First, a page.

Psychotic symptoms and social functioning: a longitudinal study

Sarah A Sullivan, Glyn H Lewis, Nicola J Wiles, Andrew Thompson, Jonathan Evans

Research output: Contribution to journalArticle (Academic Journal)peer-review


Purpose Both adolescent psychotic experiences and poor social functioning precede psychotic disorder however whether poor social functioning is also a risk factor for rather than a consequence of adolescent psychotic experiences is not clear. We investigate this question as well as whether deterioration in social functioning confers the strongest risk of psychotic experiences and whether theory of mind ability mediates any association, in a large community sample.
Methods Measures of social functioning (peer problems and pro social behaviour) at ages 7 and 11 and theory of mind ability and psychotic experiences at age 12 were collected in a large community sample (n=3592). The association between social functioning and psychotic experiences was examined using logistic regression models at each age and any additional impact of deterioration in social functioning between ages 7 and 11. The potential role of theory of mind as a mediator was also investigated.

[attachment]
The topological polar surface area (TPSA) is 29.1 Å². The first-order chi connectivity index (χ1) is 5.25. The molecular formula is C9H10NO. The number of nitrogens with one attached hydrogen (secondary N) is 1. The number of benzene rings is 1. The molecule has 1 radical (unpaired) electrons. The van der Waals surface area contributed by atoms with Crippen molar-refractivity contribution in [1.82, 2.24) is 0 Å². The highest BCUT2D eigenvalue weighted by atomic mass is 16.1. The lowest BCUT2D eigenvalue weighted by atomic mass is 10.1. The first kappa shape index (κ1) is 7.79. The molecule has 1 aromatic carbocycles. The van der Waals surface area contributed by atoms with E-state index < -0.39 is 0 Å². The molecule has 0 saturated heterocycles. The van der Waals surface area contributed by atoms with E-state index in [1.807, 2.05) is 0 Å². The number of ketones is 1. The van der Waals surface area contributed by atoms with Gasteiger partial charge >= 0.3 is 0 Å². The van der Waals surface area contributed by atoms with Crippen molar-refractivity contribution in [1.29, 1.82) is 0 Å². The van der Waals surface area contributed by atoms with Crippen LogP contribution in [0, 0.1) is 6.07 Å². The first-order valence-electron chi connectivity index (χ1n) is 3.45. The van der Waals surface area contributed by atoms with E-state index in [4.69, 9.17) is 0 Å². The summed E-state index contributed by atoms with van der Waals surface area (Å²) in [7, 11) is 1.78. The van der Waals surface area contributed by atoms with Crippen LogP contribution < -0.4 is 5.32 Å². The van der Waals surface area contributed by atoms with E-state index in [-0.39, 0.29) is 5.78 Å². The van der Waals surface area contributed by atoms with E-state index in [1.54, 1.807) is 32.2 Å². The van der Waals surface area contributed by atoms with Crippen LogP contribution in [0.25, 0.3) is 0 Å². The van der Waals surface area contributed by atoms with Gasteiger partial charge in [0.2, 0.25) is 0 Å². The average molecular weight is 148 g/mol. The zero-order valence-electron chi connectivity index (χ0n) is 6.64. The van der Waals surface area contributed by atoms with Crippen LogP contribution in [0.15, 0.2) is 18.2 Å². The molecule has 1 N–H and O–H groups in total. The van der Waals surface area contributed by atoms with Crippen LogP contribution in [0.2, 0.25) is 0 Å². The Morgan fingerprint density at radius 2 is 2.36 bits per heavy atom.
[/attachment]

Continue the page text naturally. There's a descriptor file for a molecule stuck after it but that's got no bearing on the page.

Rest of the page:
Results Peer problems at both ages were independently associated with psychotic experiences at age 12 (7 years OR 1.11 95% CI 1.03,1.20), (11 years OR 1.13 95% CI 1.05,1.22). Theory of mind ability did not mediate this association. The association was not restricted to those with deteriorating social functioning (interaction term; p=0.49).
Conclusions Poor childhood social functioning precedes adolescent psychotic experiences. There was no evidence that those with deteriorating social functioning were at greatest risk.
Original languageEnglish
JournalSocial Psychiatry and Psychiatric Epidemiology
Publication statusPublished - Jun 2013




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